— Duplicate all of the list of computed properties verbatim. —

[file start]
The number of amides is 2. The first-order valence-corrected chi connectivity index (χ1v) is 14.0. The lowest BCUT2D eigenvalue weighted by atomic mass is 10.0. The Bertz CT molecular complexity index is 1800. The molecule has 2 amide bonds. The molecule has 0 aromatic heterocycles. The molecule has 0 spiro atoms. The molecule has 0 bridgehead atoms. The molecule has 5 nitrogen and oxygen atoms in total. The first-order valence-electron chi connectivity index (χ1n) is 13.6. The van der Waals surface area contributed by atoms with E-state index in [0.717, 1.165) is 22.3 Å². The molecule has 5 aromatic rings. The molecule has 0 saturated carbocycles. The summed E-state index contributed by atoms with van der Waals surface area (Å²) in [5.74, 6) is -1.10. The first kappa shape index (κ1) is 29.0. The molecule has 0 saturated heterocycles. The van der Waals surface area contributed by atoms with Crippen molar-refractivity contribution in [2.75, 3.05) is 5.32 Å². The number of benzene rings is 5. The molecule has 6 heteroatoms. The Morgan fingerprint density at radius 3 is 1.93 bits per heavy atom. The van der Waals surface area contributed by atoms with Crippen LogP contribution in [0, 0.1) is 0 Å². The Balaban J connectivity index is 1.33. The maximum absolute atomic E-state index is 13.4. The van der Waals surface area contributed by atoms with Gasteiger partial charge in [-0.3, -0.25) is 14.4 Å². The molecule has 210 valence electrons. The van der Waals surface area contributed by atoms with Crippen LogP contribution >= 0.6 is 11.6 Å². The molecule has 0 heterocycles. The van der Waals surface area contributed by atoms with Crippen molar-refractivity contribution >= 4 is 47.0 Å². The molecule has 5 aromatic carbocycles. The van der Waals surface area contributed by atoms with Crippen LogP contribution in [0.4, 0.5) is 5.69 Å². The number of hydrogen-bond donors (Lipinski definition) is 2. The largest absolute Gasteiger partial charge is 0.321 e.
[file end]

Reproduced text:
The number of amides is 2. The first-order valence-corrected chi connectivity index (χ1v) is 14.0. The lowest BCUT2D eigenvalue weighted by atomic mass is 10.0. The Bertz CT molecular complexity index is 1800. The molecule has 2 amide bonds. The molecule has 0 aromatic heterocycles. The molecule has 0 spiro atoms. The molecule has 0 bridgehead atoms. The molecule has 5 nitrogen and oxygen atoms in total. The first-order valence-electron chi connectivity index (χ1n) is 13.6. The van der Waals surface area contributed by atoms with E-state index in [0.717, 1.165) is 22.3 Å². The molecule has 5 aromatic rings. The molecule has 0 saturated carbocycles. The summed E-state index contributed by atoms with van der Waals surface area (Å²) in [5.74, 6) is -1.10. The first kappa shape index (κ1) is 29.0. The molecule has 0 saturated heterocycles. The van der Waals surface area contributed by atoms with Crippen molar-refractivity contribution in [2.75, 3.05) is 5.32 Å². The number of benzene rings is 5. The molecule has 6 heteroatoms. The Morgan fingerprint density at radius 3 is 1.93 bits per heavy atom. The van der Waals surface area contributed by atoms with Crippen LogP contribution in [0, 0.1) is 0 Å². The Balaban J connectivity index is 1.33. The maximum absolute atomic E-state index is 13.4. The van der Waals surface area contributed by atoms with Gasteiger partial charge in [-0.3, -0.25) is 14.4 Å². The molecule has 210 valence electrons. The van der Waals surface area contributed by atoms with Crippen LogP contribution >= 0.6 is 11.6 Å². The molecule has 0 heterocycles. The van der Waals surface area contributed by atoms with Crippen molar-refractivity contribution >= 4 is 47.0 Å². The molecule has 5 aromatic carbocycles. The van der Waals surface area contributed by atoms with Crippen LogP contribution in [0.4, 0.5) is 5.69 Å². The number of hydrogen-bond donors (Lipinski definition) is 2. The largest absolute Gasteiger partial charge is 0.321 e.